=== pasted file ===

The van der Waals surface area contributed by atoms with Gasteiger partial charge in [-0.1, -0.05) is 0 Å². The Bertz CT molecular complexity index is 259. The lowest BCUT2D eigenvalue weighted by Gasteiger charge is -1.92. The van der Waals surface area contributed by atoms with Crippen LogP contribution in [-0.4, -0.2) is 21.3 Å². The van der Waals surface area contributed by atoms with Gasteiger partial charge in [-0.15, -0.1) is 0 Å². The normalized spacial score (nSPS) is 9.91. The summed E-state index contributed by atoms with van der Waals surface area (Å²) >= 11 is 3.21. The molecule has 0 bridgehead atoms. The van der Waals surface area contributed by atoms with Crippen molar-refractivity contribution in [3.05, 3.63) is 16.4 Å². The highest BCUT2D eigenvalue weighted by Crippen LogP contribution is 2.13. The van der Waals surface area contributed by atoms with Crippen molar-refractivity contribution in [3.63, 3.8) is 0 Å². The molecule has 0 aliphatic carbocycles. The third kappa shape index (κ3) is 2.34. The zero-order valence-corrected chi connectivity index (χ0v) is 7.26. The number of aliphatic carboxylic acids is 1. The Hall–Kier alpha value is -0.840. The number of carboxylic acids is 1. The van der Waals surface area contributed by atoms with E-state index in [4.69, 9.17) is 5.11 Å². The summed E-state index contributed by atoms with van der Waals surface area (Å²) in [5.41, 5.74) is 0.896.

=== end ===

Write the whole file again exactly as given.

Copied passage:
The van der Waals surface area contributed by atoms with Gasteiger partial charge in [-0.1, -0.05) is 0 Å². The Bertz CT molecular complexity index is 259. The lowest BCUT2D eigenvalue weighted by Gasteiger charge is -1.92. The van der Waals surface area contributed by atoms with Crippen LogP contribution in [-0.4, -0.2) is 21.3 Å². The van der Waals surface area contributed by atoms with Gasteiger partial charge in [-0.15, -0.1) is 0 Å². The normalized spacial score (nSPS) is 9.91. The summed E-state index contributed by atoms with van der Waals surface area (Å²) >= 11 is 3.21. The molecule has 0 bridgehead atoms. The van der Waals surface area contributed by atoms with Crippen molar-refractivity contribution in [3.05, 3.63) is 16.4 Å². The highest BCUT2D eigenvalue weighted by Crippen LogP contribution is 2.13. The van der Waals surface area contributed by atoms with Crippen molar-refractivity contribution in [3.63, 3.8) is 0 Å². The molecule has 0 aliphatic carbocycles. The third kappa shape index (κ3) is 2.34. The zero-order valence-corrected chi connectivity index (χ0v) is 7.26. The number of aliphatic carboxylic acids is 1. The Hall–Kier alpha value is -0.840. The number of carboxylic acids is 1. The van der Waals surface area contributed by atoms with E-state index in [4.69, 9.17) is 5.11 Å². The summed E-state index contributed by atoms with van der Waals surface area (Å²) in [5.41, 5.74) is 0.896.